But there’s now a growing realization that louder professors will not solve the problem. At this point, genetics doesn't just need someone who can explain the facts (although we do need more of that too). More importantly, scientists have failed an entire generation of adults by taking their trust for granted and insisting we don't require public approval. And frankly, I don't think we deserve that trust back until we establish the reciprocal communication we've been avoiding for so long. Those relationships don't build themselves. So how do we go from begrudgingly shaking hands to avert disaster, to sharing a beer when times are good?
Digging each other out
To answer this question, I turn back to what I've learned about respect. After vicious Maritime storms, people will do seemingly selfless things, like dig each other's vehicles out of the snow with no expectation of payment (this may not be the norm in Halifax, but in the smaller towns and villages it's certainly true). They do this because they respect each other enough to cooperate. If you respect your neighbours enough to recognize that you're facing the same struggles, you'll want to help. This is not a complex idea and it needn't be rooted in some profound morality.
Our world is a complex place, and we all struggle to make our way through it as best as we can. This remains true when we're talking about snowstorms, or genetically modified organisms, or vaccines, or genetic testing. So far, we (geneticists) have failed to appreciate that although we're all afraid of the same things (cancer, food insecurity, infections), other people will make decisions on these topics according to their own values, not ours. Instead of engaging with this divide, we've clung to the idea that teaching more science will make everyone think the way we do. But perhaps it is precisely this lack of respect for the wider public that has driven people away.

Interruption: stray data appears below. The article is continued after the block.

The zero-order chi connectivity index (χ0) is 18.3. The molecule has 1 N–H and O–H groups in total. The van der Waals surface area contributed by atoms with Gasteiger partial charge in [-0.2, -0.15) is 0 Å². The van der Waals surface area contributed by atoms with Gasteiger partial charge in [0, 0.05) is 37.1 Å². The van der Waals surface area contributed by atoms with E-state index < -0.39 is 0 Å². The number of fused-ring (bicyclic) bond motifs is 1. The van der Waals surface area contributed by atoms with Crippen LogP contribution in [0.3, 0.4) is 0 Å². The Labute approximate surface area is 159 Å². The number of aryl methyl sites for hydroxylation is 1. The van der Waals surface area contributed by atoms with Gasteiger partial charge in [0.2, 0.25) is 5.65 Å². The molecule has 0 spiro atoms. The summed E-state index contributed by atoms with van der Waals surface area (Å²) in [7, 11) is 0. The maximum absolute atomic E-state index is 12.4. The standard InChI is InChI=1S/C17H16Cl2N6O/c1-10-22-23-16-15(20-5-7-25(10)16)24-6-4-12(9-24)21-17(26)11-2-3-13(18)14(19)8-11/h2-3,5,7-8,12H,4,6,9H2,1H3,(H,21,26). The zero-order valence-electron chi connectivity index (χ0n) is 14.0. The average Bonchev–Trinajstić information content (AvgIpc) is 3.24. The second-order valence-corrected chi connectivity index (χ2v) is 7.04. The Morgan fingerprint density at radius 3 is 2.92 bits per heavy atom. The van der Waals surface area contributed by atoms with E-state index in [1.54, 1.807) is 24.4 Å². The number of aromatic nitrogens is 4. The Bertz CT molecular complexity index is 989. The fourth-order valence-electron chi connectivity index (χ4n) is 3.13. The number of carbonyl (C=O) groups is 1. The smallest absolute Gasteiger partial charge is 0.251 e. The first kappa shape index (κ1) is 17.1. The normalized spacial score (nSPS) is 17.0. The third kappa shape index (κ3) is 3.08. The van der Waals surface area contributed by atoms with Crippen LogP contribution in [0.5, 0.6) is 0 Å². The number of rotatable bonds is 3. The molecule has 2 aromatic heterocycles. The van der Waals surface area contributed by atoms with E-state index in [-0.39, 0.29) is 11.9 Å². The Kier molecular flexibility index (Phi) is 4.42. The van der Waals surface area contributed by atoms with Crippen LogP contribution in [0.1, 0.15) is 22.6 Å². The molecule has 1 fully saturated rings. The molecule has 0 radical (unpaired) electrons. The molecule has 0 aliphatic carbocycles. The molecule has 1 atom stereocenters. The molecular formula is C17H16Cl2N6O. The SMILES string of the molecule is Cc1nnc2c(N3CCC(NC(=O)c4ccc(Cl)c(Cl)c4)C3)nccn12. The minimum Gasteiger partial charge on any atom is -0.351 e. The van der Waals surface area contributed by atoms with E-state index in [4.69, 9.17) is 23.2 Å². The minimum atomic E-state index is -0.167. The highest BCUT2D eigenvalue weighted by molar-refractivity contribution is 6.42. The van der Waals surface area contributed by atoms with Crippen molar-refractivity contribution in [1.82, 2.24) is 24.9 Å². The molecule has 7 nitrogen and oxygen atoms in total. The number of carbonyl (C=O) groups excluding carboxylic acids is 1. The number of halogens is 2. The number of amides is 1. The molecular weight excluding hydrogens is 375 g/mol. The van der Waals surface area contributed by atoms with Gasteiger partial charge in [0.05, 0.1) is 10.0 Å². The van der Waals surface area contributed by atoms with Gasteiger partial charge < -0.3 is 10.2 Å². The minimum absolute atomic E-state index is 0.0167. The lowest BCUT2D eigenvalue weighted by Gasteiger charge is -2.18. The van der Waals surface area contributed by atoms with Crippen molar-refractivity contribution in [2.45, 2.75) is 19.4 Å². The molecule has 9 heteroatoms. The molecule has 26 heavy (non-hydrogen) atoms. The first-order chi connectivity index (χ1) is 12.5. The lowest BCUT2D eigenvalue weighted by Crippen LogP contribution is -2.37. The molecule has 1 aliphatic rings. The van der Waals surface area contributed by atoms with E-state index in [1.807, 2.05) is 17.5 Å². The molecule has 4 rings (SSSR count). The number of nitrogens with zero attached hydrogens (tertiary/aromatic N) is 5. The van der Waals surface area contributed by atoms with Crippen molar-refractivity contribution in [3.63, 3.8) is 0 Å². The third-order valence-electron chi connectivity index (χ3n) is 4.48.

Scientists are learning to be respectful, but progress is slow. The first step for us is to recognize that everyone is doing their best to make good choices in a chaotic world. The second is to offer our scientific perspective for public scrutiny in a way that is reflective of the highest scientific ideals - that is, our science communication must be oriented towards improving lives.
I'm still new to science communication, but I already recognize that explaining science is the easy part – at least someone can teach us that. Reciprocity, and making a sincere effort to hear conflicting perspectives and engage with them, is very hard for scientists. We still don't always understand that our sense of what constitutes a “better life” is subjective, and this failure is a direct consequence of our lack of respect. We're working on it, I promise.
I am proud to count myself among many fantastic geneticists that are beginning to foster a sense of public respect within science*. I can only hope we will have the privilege to be guided through this transition by non-scientists who are ready to forgive the combative relationship our institutions have created, and help us craft a scientific culture that welcomes diverse viewpoints and discussion.
Once we succeed, it will not look like the culture we have today; instead, it will look collaborative, because it will invite the public in, and it will look generous, because we'll really mean it this time. And perhaps one day, you'll take me up on that beer.
Karissa Milbury is a member of UBC's Public Scholars Initiative (@Point_Mutation).
Feature image credit (edited): Virgina Sea Grant, Flickr (CC BY-ND 2.0)